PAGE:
Hong Kong’s Court of Final Appeal recently delivered a highly disappointing judgment in GA. v. Director of Immigration, unanimously deciding that refugees may be denied a right to work in the country. The decision, which has received considerable international attention, has been widely criticized by the public as unjust, inhumane and lacking in common sense.
Although Hong Kong’s law currently provides that asylum seekers, recognized refugees and torture claims may be granted “discretionary permission” to work by the Director of Immigration, in practice, this discretion is rarely exercised. As a result, these individuals are forced to reside in often-intolerable living conditions, work illegally and rely on a minimal government-backed allowance. With only approximately one hundred refugees in the territory, there is little weight to the argument that extending the right to work to refugees would have any notable impact upon Hong Kong’s labor market.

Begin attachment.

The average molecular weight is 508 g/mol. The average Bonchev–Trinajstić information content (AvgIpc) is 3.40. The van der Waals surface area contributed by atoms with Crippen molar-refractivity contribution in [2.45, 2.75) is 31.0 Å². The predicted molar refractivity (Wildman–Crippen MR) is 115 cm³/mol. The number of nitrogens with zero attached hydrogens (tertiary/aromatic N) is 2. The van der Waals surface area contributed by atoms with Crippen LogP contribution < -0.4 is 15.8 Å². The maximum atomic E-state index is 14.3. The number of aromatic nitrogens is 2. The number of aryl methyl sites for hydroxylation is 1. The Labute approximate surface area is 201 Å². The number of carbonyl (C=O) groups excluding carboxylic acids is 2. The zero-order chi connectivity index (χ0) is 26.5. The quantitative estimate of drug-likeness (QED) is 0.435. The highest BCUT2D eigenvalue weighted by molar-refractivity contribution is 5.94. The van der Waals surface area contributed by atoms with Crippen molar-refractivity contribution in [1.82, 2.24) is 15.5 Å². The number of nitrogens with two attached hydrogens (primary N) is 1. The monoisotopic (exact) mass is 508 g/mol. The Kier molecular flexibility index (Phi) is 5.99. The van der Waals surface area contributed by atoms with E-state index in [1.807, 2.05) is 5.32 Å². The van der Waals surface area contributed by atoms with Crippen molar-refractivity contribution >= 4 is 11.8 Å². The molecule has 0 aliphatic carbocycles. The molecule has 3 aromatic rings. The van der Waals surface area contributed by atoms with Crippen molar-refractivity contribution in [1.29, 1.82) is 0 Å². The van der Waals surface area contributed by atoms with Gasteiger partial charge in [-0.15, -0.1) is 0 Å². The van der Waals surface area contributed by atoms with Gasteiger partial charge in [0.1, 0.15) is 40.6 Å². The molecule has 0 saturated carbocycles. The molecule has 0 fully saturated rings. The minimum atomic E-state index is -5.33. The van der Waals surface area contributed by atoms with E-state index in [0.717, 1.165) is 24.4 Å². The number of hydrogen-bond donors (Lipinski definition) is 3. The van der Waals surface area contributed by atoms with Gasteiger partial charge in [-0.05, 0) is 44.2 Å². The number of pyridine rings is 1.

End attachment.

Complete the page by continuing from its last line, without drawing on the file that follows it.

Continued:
Sixty-five years ago today in Paris, France, the United Nations General Assembly adopted one of modern history’s most influential documents, the Universal Declaration of Human Rights (UDHR), thereby laying the foundation for a global framework of rights which honor freedom, justice and dignity for all human beings.
The effect that the UDHR has had upon the world’s legal systems – national, regional and international – has been profound. Its principles have been absorbed by a range of national constitutions and have laid the basis for a multitude of legally binding human rights treaties. Before the Right to Work was enshrined in many national frameworks and the International Covenant on Economic, Social and Cultural Rights, it was recognized by Article 23 of the UDHR:
(1) Everyone has the right to work, to free choice of employment, to just and favourable conditions of work and to protection against unemployment.
(2) Everyone, without any discrimination, has the right to equal pay for equal work.
(3) Everyone who works has the right to just and favourable remuneration ensuring for himself and his family an existence worthy of human dignity, and supplemented, if necessary, by other means of social protection.
(4) Everyone has the right to form and to join trade unions for the protection of his interests.